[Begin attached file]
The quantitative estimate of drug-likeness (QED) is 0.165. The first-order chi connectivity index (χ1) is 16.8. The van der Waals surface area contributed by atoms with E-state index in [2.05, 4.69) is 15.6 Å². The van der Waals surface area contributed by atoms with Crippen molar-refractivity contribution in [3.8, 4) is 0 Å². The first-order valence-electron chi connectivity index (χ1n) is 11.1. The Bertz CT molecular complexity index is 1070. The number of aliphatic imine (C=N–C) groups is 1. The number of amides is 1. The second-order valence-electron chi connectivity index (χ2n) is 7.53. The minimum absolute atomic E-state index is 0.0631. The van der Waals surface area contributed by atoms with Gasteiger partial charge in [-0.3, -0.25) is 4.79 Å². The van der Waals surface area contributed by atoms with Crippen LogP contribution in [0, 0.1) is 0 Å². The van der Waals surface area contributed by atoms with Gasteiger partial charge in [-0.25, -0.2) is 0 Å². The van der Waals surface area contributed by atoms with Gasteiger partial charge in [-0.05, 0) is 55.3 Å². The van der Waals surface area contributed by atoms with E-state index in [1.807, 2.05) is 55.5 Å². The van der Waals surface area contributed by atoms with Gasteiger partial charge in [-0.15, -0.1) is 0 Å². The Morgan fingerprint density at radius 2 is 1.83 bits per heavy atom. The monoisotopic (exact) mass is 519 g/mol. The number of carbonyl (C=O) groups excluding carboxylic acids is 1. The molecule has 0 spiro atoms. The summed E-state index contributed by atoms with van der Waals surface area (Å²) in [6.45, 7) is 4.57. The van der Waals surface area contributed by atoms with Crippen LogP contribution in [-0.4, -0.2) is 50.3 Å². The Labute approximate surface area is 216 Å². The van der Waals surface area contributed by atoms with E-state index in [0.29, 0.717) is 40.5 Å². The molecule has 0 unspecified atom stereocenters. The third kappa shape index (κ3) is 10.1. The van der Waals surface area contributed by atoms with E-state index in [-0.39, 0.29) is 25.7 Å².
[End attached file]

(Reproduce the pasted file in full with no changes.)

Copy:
The quantitative estimate of drug-likeness (QED) is 0.165. The first-order chi connectivity index (χ1) is 16.8. The van der Waals surface area contributed by atoms with E-state index in [2.05, 4.69) is 15.6 Å². The van der Waals surface area contributed by atoms with Crippen molar-refractivity contribution in [3.8, 4) is 0 Å². The first-order valence-electron chi connectivity index (χ1n) is 11.1. The Bertz CT molecular complexity index is 1070. The number of aliphatic imine (C=N–C) groups is 1. The number of amides is 1. The second-order valence-electron chi connectivity index (χ2n) is 7.53. The minimum absolute atomic E-state index is 0.0631. The van der Waals surface area contributed by atoms with Gasteiger partial charge in [-0.3, -0.25) is 4.79 Å². The van der Waals surface area contributed by atoms with Crippen LogP contribution in [0, 0.1) is 0 Å². The van der Waals surface area contributed by atoms with Gasteiger partial charge in [-0.25, -0.2) is 0 Å². The van der Waals surface area contributed by atoms with Gasteiger partial charge in [-0.05, 0) is 55.3 Å². The van der Waals surface area contributed by atoms with E-state index in [1.807, 2.05) is 55.5 Å². The van der Waals surface area contributed by atoms with Gasteiger partial charge in [-0.15, -0.1) is 0 Å². The Morgan fingerprint density at radius 2 is 1.83 bits per heavy atom. The monoisotopic (exact) mass is 519 g/mol. The number of carbonyl (C=O) groups excluding carboxylic acids is 1. The molecule has 0 spiro atoms. The summed E-state index contributed by atoms with van der Waals surface area (Å²) in [6.45, 7) is 4.57. The van der Waals surface area contributed by atoms with Crippen LogP contribution in [-0.4, -0.2) is 50.3 Å². The Labute approximate surface area is 216 Å². The van der Waals surface area contributed by atoms with E-state index in [0.29, 0.717) is 40.5 Å². The molecule has 0 unspecified atom stereocenters. The third kappa shape index (κ3) is 10.1. The van der Waals surface area contributed by atoms with E-state index in [-0.39, 0.29) is 25.7 Å².